The upside is if I start using the smaller diameter Denso-made Mazda filter I can use my Honda oil cap wrench. :)
 

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Discussion Starter #11
the PE01-14-302A does not have an anti-drain back valve either, which isn't needed in the SA engines and can impede oil flow.
If the SA engine doesn't need an ADBV, I wonder why Mazda engineers added it to the new oil filter design?
 

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I doubt the Mazda engineers actually designed the filters. The filters are made to fit a variety of cars. Making an oil filter specifically for each make and model car ever produced would be prohibitively costly. So, instead of making yet another design, you use a standard existing filter size that meets the filtering requirements. The OEM filter doesn't have the ADBV because that was factory spec, However, that doesn't mean the replacement part from another filter maker won't have it....probably won't hurt as long as the oil flows properly. If you look around you should be able to find an equivalent filter without the valve.
 

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I would suspect that an oil filter mounted on the underside of an engine is not going to drain oil upwards out of the filter when the engine is not running. On a top mounted oil filter (like many Subaru engines now have) an anti-drain back valve would have to be present or the engine would always experience a bit of oil starvation on start up.
 

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Discussion Starter #16
Hello everyone. This is just a followup to my original post. I changed the factory-installed oil filter (PE01-14-302A) with the smaller one the dealer specified (1WPE-14-302) and it was a perfect fit. No leaks so far and everything seems to be okay. Plus, I noticed that the new filter has larger holes, which may improve oil flow.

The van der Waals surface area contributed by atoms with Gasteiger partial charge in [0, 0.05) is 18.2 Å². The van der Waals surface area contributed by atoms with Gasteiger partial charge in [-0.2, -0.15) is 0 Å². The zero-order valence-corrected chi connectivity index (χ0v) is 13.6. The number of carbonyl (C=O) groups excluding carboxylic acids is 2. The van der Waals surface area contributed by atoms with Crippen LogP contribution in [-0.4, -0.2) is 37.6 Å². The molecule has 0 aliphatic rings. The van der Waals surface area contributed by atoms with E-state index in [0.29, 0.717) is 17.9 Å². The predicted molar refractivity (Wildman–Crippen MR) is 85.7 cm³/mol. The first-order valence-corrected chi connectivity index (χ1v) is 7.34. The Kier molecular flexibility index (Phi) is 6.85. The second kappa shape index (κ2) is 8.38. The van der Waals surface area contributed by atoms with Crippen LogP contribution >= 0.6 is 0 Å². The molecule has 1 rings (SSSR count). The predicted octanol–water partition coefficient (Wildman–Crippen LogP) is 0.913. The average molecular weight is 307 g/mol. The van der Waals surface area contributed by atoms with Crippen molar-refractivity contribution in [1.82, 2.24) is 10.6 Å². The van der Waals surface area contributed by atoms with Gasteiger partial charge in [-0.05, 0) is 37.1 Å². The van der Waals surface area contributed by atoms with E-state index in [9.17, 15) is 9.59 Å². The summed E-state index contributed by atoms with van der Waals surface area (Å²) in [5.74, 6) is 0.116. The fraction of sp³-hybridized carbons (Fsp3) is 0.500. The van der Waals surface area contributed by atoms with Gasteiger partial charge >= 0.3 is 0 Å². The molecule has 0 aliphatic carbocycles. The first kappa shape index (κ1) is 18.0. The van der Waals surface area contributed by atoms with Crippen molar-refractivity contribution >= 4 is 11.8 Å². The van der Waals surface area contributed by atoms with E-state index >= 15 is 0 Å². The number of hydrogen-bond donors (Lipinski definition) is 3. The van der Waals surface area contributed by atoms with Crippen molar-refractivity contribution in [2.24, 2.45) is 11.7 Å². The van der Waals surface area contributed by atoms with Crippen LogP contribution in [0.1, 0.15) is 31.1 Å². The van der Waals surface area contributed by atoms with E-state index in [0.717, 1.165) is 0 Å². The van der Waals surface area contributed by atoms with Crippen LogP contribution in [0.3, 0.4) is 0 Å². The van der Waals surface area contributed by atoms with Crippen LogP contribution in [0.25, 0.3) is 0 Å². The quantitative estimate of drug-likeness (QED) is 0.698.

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Lately I have been using the K&N performance gold on my 2012 . Switch for 2 reason Its a High Flow membrane (more membrane than other filters) and better filtration membrane... older engine high mileage i wanna catch all those loose bits... I also added a magnetic oil drain plug (Mishimoto) so it catches what it misses...Maybe its overkill...lol
 

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Thanks for the additional info @arathol. I think the thing that concerns me the most is that the oil filter installed on my sons' car (PE01-14-302A) requires a 74mm diameter filter wrench, whereas the new oil filter (1WPE-14-302) is only 65mm. That seems like a pretty significant difference, but perhaps the rubber gasket is the same diameter. I wonder if the crush washer is different too?

Is there any reason I shouldn't get the old-style filter (PE01-14-302A)? I would think that a Japanese-made product would be of better quality as well.
The OEM Tokyo Roki filter that was on my 2017 Skyactiv-G 2.5 (Mazda6) was part no. PE01-14-302 (don't recall A or B) and it was 14 flute 66mm (cup socket size). Others have found this too. Wonder how yours was 74mm?